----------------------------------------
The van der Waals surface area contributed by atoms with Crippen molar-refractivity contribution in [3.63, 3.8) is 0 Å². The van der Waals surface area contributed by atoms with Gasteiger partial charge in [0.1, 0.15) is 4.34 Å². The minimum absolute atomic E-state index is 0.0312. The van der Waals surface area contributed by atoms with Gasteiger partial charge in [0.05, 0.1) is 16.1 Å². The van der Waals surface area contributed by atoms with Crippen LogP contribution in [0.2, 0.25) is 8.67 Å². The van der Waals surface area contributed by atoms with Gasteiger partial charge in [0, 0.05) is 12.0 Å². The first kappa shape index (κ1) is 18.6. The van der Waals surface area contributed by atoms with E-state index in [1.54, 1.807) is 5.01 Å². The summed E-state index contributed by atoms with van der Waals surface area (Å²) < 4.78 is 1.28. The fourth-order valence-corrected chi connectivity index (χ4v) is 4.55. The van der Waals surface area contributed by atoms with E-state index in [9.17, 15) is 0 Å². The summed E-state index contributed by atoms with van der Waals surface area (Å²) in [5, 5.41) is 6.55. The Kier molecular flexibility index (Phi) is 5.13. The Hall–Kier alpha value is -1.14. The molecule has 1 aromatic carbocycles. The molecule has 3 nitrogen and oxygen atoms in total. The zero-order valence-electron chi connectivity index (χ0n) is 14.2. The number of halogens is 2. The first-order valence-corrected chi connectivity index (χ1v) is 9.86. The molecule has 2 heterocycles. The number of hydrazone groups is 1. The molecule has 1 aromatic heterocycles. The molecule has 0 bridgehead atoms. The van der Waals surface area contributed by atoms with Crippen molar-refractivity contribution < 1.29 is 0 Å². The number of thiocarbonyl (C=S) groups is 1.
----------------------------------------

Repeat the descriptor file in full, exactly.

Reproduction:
The van der Waals surface area contributed by atoms with Crippen molar-refractivity contribution in [3.63, 3.8) is 0 Å². The van der Waals surface area contributed by atoms with Gasteiger partial charge in [0.1, 0.15) is 4.34 Å². The minimum absolute atomic E-state index is 0.0312. The van der Waals surface area contributed by atoms with Gasteiger partial charge in [0.05, 0.1) is 16.1 Å². The van der Waals surface area contributed by atoms with Crippen LogP contribution in [0.2, 0.25) is 8.67 Å². The van der Waals surface area contributed by atoms with Gasteiger partial charge in [0, 0.05) is 12.0 Å². The first kappa shape index (κ1) is 18.6. The van der Waals surface area contributed by atoms with E-state index in [1.54, 1.807) is 5.01 Å². The summed E-state index contributed by atoms with van der Waals surface area (Å²) < 4.78 is 1.28. The fourth-order valence-corrected chi connectivity index (χ4v) is 4.55. The van der Waals surface area contributed by atoms with E-state index in [9.17, 15) is 0 Å². The summed E-state index contributed by atoms with van der Waals surface area (Å²) in [5, 5.41) is 6.55. The Kier molecular flexibility index (Phi) is 5.13. The Hall–Kier alpha value is -1.14. The molecule has 1 aromatic carbocycles. The molecule has 3 nitrogen and oxygen atoms in total. The zero-order valence-electron chi connectivity index (χ0n) is 14.2. The number of halogens is 2. The first-order valence-corrected chi connectivity index (χ1v) is 9.86. The molecule has 2 heterocycles. The number of hydrazone groups is 1. The molecule has 1 aromatic heterocycles. The molecule has 0 bridgehead atoms. The van der Waals surface area contributed by atoms with Crippen molar-refractivity contribution < 1.29 is 0 Å². The number of thiocarbonyl (C=S) groups is 1.